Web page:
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Physical Science, Measurement and Instrumentation, Management and Education - Reviews, IEE Proceedings A

Issue 3 • Date April 1980

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Displaying Results 1 - 13 of 13
  • Lamps

    Publication Year: 1980 , Page(s): 125 - 126
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    Freely Available from IEEE
  • Historical review of artificial light sources

    Publication Year: 1980 , Page(s): 127 - 133
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    Simple oil lamps have been used for thousands of years, but the first major technical improvement was not made until the late eighteenth century. In the 1860s paraffin replaced the animal and vegetable oils used previously as lamp fuel. During the nineteenth century, gas and electric lighting developed together, the competition providing a stimulus to inventors in both fields. By about 1910 the tu... View full abstract»

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  • Properties and failure modes of incandescent tungsten filaments

    Publication Year: 1980 , Page(s): 134 - 141
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    The behaviour of doped tungsten filaments is discussed with particular reference to the life-controlling processes in incandescent lamps. Since lamp failure is a complex phenomenon depending on many conditions, it appears that there is no single mechanism of universal validity by which the finite life of the tungsten filaments can be explained satisfactorily in all cases. It is suggested that, in ... View full abstract»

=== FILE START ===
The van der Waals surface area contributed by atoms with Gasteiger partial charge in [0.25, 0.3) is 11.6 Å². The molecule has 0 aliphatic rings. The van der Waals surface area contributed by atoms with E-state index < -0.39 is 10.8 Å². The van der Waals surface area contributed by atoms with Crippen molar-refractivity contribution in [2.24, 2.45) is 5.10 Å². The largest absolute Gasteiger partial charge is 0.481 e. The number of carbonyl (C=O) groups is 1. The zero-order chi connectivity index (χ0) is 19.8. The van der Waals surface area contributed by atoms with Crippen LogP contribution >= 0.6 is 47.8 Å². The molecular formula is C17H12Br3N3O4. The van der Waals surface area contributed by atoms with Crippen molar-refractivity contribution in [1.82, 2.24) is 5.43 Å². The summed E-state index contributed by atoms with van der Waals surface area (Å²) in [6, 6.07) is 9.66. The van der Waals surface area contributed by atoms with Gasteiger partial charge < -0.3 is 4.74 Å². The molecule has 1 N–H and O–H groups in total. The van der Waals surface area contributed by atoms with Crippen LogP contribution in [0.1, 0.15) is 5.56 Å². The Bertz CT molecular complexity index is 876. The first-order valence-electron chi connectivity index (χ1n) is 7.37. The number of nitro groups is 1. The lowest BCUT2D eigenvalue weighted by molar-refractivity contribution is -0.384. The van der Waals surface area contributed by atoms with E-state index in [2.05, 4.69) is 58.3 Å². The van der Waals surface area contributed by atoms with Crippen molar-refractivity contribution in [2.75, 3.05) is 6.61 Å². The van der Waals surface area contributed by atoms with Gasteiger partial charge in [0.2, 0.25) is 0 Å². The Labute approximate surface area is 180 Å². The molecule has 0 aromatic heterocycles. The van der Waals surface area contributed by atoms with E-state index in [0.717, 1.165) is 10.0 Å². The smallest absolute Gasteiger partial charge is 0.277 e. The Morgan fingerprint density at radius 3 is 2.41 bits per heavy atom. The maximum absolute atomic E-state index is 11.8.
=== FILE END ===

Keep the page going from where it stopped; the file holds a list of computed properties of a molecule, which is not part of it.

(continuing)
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  • Tungsten-halogen lamps and regenerative mechanisms

    Publication Year: 1980 , Page(s): 142 - 148
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    The presence of iodine, bromine or chlorine in a tungsten-halogen lamp provides only an envelope cleaning mechanism; longer filament life and/or higher luminous-efficacy entirely result from the smaller size and physical changes that are permitted in the absence of envelope blackening. Since the introduction of the first practical lamp, patented in 1958, much progress has been made in the technolo... View full abstract»

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  • Fluorescent lamps and low pressure sodium lamps

    Publication Year: 1980 , Page(s): 149 - 157
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    Both the fluorescent lamp and the low pressure sodium lamp are based on the same type of discharge, namely the low pressure metal/rare-gas discharge. The paper deals with recent advances and possible future developments for both types of lamps. For the fluorescent lamp, recent advances include a better understanding of the discharge processes, the introduction of narrow emission band phosphors, th... View full abstract»

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  • High-pressure sodium lamp technology

    Publication Year: 1980 , Page(s): 158 - 164
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    Since the development of translucent polycrystalline alumina more than twenty years ago there has been a continuous improvement in high-pressure sodium lamp technology. Lamp lives have quadrupled and light output increased by 20%. There are approximately 16 manufacturers of h.p.s. lamps in the world today and more than 15 sizes of the lamps are now available from 45 to 1000 watts. The light source... View full abstract»

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  • Scientific aspects of the high-pressure sodium lamp

    Publication Year: 1980 , Page(s): 165 - 172
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    A description is given of the basic physical mechanisms operating in the high-pressure sodium (h.p.s.) arc with particular emphasis on the role of self-absorption. This is followed by reviews of the measured properties of the arc, and of the work that has been done on the modelling of the arc's behaviour. A well substantiated picture emerges of an arc in l.t.e. with a centre temperature of ~ 4000 ... View full abstract»